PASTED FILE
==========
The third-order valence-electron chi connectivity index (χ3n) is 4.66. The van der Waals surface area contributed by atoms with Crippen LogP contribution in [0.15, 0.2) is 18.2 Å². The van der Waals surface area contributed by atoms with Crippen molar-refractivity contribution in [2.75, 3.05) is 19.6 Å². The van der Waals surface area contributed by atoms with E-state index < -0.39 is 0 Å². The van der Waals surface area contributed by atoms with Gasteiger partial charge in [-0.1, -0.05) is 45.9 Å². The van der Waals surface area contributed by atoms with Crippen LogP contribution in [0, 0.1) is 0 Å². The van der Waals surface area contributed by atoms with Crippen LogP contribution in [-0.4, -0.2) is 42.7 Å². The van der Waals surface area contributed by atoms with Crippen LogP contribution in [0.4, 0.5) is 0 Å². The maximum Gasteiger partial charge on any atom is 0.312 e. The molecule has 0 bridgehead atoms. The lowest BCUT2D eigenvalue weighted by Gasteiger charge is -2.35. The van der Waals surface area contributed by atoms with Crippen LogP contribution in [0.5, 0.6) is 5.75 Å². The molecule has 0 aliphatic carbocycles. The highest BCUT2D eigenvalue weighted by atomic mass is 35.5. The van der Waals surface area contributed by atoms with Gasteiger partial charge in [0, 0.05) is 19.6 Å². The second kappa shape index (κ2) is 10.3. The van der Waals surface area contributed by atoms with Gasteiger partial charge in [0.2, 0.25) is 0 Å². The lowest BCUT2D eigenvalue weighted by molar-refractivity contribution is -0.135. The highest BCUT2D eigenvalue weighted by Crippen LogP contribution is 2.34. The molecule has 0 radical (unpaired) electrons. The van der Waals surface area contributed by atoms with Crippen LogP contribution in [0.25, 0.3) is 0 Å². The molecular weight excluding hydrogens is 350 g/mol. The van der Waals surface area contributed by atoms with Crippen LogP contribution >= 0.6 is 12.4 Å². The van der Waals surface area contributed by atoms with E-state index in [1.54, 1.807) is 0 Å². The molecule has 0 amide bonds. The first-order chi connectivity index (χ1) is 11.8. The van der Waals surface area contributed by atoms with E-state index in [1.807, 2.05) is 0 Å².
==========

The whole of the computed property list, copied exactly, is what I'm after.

The third-order valence-electron chi connectivity index (χ3n) is 4.66. The van der Waals surface area contributed by atoms with Crippen LogP contribution in [0.15, 0.2) is 18.2 Å². The van der Waals surface area contributed by atoms with Crippen molar-refractivity contribution in [2.75, 3.05) is 19.6 Å². The van der Waals surface area contributed by atoms with E-state index < -0.39 is 0 Å². The van der Waals surface area contributed by atoms with Gasteiger partial charge in [-0.1, -0.05) is 45.9 Å². The van der Waals surface area contributed by atoms with Crippen LogP contribution in [0, 0.1) is 0 Å². The van der Waals surface area contributed by atoms with Crippen LogP contribution in [-0.4, -0.2) is 42.7 Å². The van der Waals surface area contributed by atoms with Crippen LogP contribution in [0.4, 0.5) is 0 Å². The maximum Gasteiger partial charge on any atom is 0.312 e. The molecule has 0 bridgehead atoms. The lowest BCUT2D eigenvalue weighted by Gasteiger charge is -2.35. The van der Waals surface area contributed by atoms with Crippen LogP contribution in [0.5, 0.6) is 5.75 Å². The molecule has 0 aliphatic carbocycles. The highest BCUT2D eigenvalue weighted by atomic mass is 35.5. The van der Waals surface area contributed by atoms with Gasteiger partial charge in [0, 0.05) is 19.6 Å². The second kappa shape index (κ2) is 10.3. The van der Waals surface area contributed by atoms with Gasteiger partial charge in [0.2, 0.25) is 0 Å². The lowest BCUT2D eigenvalue weighted by molar-refractivity contribution is -0.135. The highest BCUT2D eigenvalue weighted by Crippen LogP contribution is 2.34. The molecule has 0 radical (unpaired) electrons. The van der Waals surface area contributed by atoms with Crippen LogP contribution in [0.25, 0.3) is 0 Å². The molecular weight excluding hydrogens is 350 g/mol. The van der Waals surface area contributed by atoms with Crippen LogP contribution >= 0.6 is 12.4 Å². The van der Waals surface area contributed by atoms with E-state index in [1.54, 1.807) is 0 Å². The molecule has 0 amide bonds. The first-order chi connectivity index (χ1) is 11.8. The van der Waals surface area contributed by atoms with E-state index in [1.807, 2.05) is 0 Å².